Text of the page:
This topology enables the maximum throughput through the network as return traffic no longer has to travel through an Linux Director. This topology builds on the existing routing infrastructure of a network by allowing existing internal routing policies to dictate the flow of outbound traffic. A sample configuration is available.
At any given time one Linux Director is active, while the other is a hot stand-by. The active linux director accepts traffic for a virtual IP address. This is the IP address that is advertised to end users though DNS. Connections are load balanced to the Real Servers using LVS. The two linux directors monitor each other using Heartbeat and in the event of the active linux director failing the hot stand-by assumes the virtual address and the service is maintained.
When a linux director receives a connection from an end user it makes a decision on which Real Server to forward the connection to. All packets for the life of this connection will be forwarded to the same real server so the integrity of the connection between the end user and the real server is maintained.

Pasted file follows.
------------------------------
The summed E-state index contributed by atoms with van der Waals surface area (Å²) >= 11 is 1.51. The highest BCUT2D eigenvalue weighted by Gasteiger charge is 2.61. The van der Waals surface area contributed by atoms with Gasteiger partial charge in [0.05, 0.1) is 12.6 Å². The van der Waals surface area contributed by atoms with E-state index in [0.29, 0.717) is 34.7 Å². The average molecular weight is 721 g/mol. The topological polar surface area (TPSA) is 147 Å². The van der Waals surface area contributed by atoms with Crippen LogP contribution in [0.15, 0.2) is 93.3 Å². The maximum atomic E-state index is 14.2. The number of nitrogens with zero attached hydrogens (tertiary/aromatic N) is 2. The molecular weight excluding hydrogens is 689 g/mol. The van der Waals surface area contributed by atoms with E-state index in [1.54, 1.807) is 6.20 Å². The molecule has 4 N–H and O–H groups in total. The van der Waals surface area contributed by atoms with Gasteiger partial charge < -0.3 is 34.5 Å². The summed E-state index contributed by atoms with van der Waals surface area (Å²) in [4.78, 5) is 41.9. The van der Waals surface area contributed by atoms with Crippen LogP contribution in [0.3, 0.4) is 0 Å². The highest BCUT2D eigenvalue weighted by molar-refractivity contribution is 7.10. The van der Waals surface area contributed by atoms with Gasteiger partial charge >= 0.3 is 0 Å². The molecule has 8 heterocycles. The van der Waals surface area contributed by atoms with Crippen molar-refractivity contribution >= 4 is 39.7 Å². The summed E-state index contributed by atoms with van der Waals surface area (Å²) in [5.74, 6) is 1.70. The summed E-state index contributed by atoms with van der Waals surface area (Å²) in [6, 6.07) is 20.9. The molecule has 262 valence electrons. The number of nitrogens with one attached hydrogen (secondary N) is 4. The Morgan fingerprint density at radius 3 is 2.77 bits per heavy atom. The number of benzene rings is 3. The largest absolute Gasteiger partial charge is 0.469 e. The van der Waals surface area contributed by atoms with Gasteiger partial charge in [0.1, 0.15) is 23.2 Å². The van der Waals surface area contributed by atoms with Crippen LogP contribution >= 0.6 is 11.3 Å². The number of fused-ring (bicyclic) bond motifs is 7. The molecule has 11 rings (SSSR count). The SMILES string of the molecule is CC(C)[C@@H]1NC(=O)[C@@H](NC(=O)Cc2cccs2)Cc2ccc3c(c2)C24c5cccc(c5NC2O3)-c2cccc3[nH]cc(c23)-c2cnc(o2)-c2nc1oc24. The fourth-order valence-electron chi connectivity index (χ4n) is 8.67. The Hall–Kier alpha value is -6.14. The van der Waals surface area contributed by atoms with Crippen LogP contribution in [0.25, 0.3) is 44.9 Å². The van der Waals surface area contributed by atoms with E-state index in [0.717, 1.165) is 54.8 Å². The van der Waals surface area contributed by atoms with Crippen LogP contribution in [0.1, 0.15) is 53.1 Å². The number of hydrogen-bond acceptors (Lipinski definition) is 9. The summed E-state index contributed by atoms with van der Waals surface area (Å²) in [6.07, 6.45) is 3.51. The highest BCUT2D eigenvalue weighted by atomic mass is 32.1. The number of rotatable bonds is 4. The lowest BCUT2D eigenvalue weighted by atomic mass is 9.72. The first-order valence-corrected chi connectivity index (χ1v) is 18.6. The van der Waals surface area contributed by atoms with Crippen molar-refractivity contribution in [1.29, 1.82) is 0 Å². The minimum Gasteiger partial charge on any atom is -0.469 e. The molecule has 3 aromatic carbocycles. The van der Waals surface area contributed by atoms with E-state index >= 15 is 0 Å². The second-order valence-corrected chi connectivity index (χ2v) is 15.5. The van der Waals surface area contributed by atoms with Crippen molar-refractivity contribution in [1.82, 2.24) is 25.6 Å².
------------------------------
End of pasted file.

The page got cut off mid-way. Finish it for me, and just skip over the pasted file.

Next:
ldirectord monitors the health of the real servers by periodically requesting a known page and checking that the response contains an expected string. If a real server fails then the server is taken out of the pool of real servers and will be reinserted once it comes back on line.
As the linux director is not the gateway router for the real servers, traffic does not have to travel through the linux director on the return path if direct routing or tunnelling is used. This enables greater throughput as the linux directors do not have to handle the return packets. It may be possible to send return traffic through different routers and/or uplinks as external connectivity permits.
The Real Servers may run a variety of services including The Apache HTTP Server. Additional real servers may be added to the network as extra capacity is required.
Copyright © 2000-2005,
Last Updated: Tue May 17 17:37:24 2005 +0900
Debian is a registered trademark of Software in the Public Interest, Inc.
Red Hat, the Red Hat Shadowman logo and Fedora are registered trademarks of Red Hat, Inc.
Red Hat may also be refered to as RedHat on this site.
Linux is a registered trademark of Linus Torvalds.
All other trademarks are the property of their respective owners.